The shootout between one of the world’s largest tech companies and Britain’s competition regulator is, at heart, a battle for control of the new frontline of gaming.
The gaming industry is a $250bn (£204bn) industry that, on some measures, is now larger than the music, book and movie industries combined.
And the fastest growing part is cloud gaming, the emerging technology that allows players to stream games from remote servers rather than buy discs and cartridges for consoles.
That scale, and the capacity for further growth as digital devices approach ubiquity, explains why the Competition and Markets Authority (CMA) was willing to get in the trenches to face down Microsoft in its pursuit of Activision Blizzard, makers of Call Of Duty and World Of Warfare.
The £55bn deal, when and if it happens, will be the largest of its kind in history, so regulators around the world were always going to want to scrutinise the details.
The CMA had found itself holding the line alone, however, after European regulators ran up the white flag and the US courts ruled the deal could go ahead.
Cloud gaming transforms choice and the user experience, giving gamers access to unlimited content without leaving the house, and the ability to play with and against millions of potential opponents.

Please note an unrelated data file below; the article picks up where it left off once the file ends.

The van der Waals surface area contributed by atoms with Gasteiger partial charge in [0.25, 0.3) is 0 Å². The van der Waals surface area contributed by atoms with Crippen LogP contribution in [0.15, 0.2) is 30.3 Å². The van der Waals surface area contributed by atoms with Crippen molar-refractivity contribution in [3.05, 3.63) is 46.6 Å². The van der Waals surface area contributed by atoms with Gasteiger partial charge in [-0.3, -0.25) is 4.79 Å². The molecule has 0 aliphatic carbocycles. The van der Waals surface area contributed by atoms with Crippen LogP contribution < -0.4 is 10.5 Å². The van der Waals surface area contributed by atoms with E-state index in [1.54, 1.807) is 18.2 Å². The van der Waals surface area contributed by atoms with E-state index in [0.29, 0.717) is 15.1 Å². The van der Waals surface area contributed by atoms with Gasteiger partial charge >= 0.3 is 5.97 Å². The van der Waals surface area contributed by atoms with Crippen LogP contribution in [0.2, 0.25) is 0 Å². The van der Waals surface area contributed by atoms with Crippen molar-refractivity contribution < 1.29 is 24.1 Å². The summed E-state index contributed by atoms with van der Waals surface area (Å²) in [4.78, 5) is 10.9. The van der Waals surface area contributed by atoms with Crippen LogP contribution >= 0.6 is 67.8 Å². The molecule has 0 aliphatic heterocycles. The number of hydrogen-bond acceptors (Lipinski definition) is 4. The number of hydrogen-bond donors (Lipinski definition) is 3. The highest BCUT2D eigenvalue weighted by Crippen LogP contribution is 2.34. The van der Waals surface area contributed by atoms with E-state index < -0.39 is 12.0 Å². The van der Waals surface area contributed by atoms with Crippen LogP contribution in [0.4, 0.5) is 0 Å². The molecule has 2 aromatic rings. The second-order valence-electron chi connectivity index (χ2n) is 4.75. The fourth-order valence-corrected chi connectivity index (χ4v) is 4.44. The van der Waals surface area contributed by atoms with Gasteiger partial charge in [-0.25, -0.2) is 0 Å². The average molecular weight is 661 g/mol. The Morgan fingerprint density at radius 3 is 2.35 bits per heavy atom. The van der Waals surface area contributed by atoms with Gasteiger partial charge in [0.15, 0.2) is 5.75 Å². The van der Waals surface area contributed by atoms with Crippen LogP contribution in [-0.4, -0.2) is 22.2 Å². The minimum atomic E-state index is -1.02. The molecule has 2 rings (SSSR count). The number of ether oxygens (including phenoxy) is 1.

The number of UK cloud gamers tripled last year and the CMA says the UK market alone will be worth £1bn by 2026, the same as the domestic music market today.
What concerned the regulator was that the deal could give Microsoft disproportionate control of the market.
The US tech giant founded by Bill Gates already controls up to 70% of cloud gaming services through its ownership of X-Box, Windows and the cloud computing infrastructure platform Azure.
Unchallenged, it feared Microsoft could confine Activision Blizzard’s wildly popular games to its own platforms, restricting consumer choice.
The concession offered by Microsoft will see cloud rights to Activision games sold to a third party, French company Ubisoft, which will be able to offer them to anyone.
Microsoft has also agreed to not purchase cloud rights for any current or future Activision games for 15 years.
Microsoft welcomed the CMA’s announcement that the deal largely passes muster, suggesting the US giant considers it a price worth paying for ultimate victory.
The CMA will also think it’s won something from this process, however.
It might have been expected to fall in line with EU regulators but instead chose cloud gaming as a hill to die on, standing up to one of the biggest companies in the world and securing concessions without derailing a deal worth millions to shareholders and advisors.
Game over, score draw.